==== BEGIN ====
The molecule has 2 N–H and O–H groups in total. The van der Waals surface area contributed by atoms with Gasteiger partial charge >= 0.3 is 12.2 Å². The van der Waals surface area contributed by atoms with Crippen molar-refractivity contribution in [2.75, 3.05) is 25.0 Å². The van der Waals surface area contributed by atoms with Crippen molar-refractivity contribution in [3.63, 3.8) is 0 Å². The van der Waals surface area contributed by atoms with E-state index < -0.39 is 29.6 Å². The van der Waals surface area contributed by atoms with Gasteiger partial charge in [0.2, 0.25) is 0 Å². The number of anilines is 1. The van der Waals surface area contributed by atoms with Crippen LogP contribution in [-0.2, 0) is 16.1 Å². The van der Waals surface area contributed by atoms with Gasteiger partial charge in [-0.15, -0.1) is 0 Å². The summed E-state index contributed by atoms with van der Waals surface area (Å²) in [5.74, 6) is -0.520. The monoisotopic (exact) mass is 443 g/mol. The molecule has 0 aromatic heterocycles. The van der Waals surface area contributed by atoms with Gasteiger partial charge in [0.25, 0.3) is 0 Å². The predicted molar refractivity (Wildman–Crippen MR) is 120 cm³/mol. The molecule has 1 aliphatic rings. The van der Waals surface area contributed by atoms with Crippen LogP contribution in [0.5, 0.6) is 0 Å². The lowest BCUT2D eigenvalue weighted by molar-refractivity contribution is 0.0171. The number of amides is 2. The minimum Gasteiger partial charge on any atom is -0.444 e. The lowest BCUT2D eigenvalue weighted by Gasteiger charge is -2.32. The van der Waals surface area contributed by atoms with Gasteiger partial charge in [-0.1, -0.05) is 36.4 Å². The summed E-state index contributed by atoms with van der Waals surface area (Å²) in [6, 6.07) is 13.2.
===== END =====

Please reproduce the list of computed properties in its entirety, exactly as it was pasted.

The molecule has 2 N–H and O–H groups in total. The van der Waals surface area contributed by atoms with Gasteiger partial charge >= 0.3 is 12.2 Å². The van der Waals surface area contributed by atoms with Crippen molar-refractivity contribution in [2.75, 3.05) is 25.0 Å². The van der Waals surface area contributed by atoms with Crippen molar-refractivity contribution in [3.63, 3.8) is 0 Å². The van der Waals surface area contributed by atoms with E-state index < -0.39 is 29.6 Å². The van der Waals surface area contributed by atoms with Gasteiger partial charge in [0.2, 0.25) is 0 Å². The number of anilines is 1. The van der Waals surface area contributed by atoms with Crippen LogP contribution in [-0.2, 0) is 16.1 Å². The van der Waals surface area contributed by atoms with Gasteiger partial charge in [-0.15, -0.1) is 0 Å². The summed E-state index contributed by atoms with van der Waals surface area (Å²) in [5.74, 6) is -0.520. The monoisotopic (exact) mass is 443 g/mol. The molecule has 0 aromatic heterocycles. The van der Waals surface area contributed by atoms with Gasteiger partial charge in [0.25, 0.3) is 0 Å². The predicted molar refractivity (Wildman–Crippen MR) is 120 cm³/mol. The molecule has 1 aliphatic rings. The van der Waals surface area contributed by atoms with Crippen LogP contribution in [0.5, 0.6) is 0 Å². The lowest BCUT2D eigenvalue weighted by molar-refractivity contribution is 0.0171. The number of amides is 2. The minimum Gasteiger partial charge on any atom is -0.444 e. The lowest BCUT2D eigenvalue weighted by Gasteiger charge is -2.32. The van der Waals surface area contributed by atoms with Gasteiger partial charge in [-0.1, -0.05) is 36.4 Å². The summed E-state index contributed by atoms with van der Waals surface area (Å²) in [6, 6.07) is 13.2.